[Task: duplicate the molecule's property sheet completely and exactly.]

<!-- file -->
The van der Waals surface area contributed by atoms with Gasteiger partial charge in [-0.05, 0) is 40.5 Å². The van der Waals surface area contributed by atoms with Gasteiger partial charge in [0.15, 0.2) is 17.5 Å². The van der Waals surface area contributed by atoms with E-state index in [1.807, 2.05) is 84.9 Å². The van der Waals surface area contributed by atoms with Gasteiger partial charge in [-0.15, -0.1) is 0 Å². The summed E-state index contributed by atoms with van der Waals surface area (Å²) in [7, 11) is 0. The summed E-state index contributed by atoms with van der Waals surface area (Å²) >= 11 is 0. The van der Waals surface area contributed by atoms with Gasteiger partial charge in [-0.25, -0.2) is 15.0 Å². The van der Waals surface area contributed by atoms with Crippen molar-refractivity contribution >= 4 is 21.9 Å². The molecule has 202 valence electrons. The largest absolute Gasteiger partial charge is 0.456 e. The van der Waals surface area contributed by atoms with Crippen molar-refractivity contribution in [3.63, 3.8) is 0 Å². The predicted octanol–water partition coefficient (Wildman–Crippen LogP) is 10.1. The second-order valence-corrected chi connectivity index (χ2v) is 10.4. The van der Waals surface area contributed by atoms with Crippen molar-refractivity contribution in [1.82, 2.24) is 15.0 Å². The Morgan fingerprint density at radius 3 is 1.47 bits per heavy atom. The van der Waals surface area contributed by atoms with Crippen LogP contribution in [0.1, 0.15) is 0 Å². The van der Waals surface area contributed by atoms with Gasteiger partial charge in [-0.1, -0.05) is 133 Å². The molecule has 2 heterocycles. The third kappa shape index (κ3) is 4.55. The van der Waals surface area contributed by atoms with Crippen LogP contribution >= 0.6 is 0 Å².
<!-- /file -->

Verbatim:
The van der Waals surface area contributed by atoms with Gasteiger partial charge in [-0.05, 0) is 40.5 Å². The van der Waals surface area contributed by atoms with Gasteiger partial charge in [0.15, 0.2) is 17.5 Å². The van der Waals surface area contributed by atoms with E-state index in [1.807, 2.05) is 84.9 Å². The van der Waals surface area contributed by atoms with Gasteiger partial charge in [-0.15, -0.1) is 0 Å². The summed E-state index contributed by atoms with van der Waals surface area (Å²) in [7, 11) is 0. The summed E-state index contributed by atoms with van der Waals surface area (Å²) >= 11 is 0. The van der Waals surface area contributed by atoms with Gasteiger partial charge in [-0.25, -0.2) is 15.0 Å². The van der Waals surface area contributed by atoms with Crippen molar-refractivity contribution >= 4 is 21.9 Å². The molecule has 202 valence electrons. The largest absolute Gasteiger partial charge is 0.456 e. The van der Waals surface area contributed by atoms with Crippen molar-refractivity contribution in [3.63, 3.8) is 0 Å². The predicted octanol–water partition coefficient (Wildman–Crippen LogP) is 10.1. The second-order valence-corrected chi connectivity index (χ2v) is 10.4. The van der Waals surface area contributed by atoms with Crippen molar-refractivity contribution in [1.82, 2.24) is 15.0 Å². The Morgan fingerprint density at radius 3 is 1.47 bits per heavy atom. The van der Waals surface area contributed by atoms with Crippen LogP contribution in [0.1, 0.15) is 0 Å². The van der Waals surface area contributed by atoms with Gasteiger partial charge in [-0.1, -0.05) is 133 Å². The molecule has 2 heterocycles. The third kappa shape index (κ3) is 4.55. The van der Waals surface area contributed by atoms with Crippen LogP contribution >= 0.6 is 0 Å².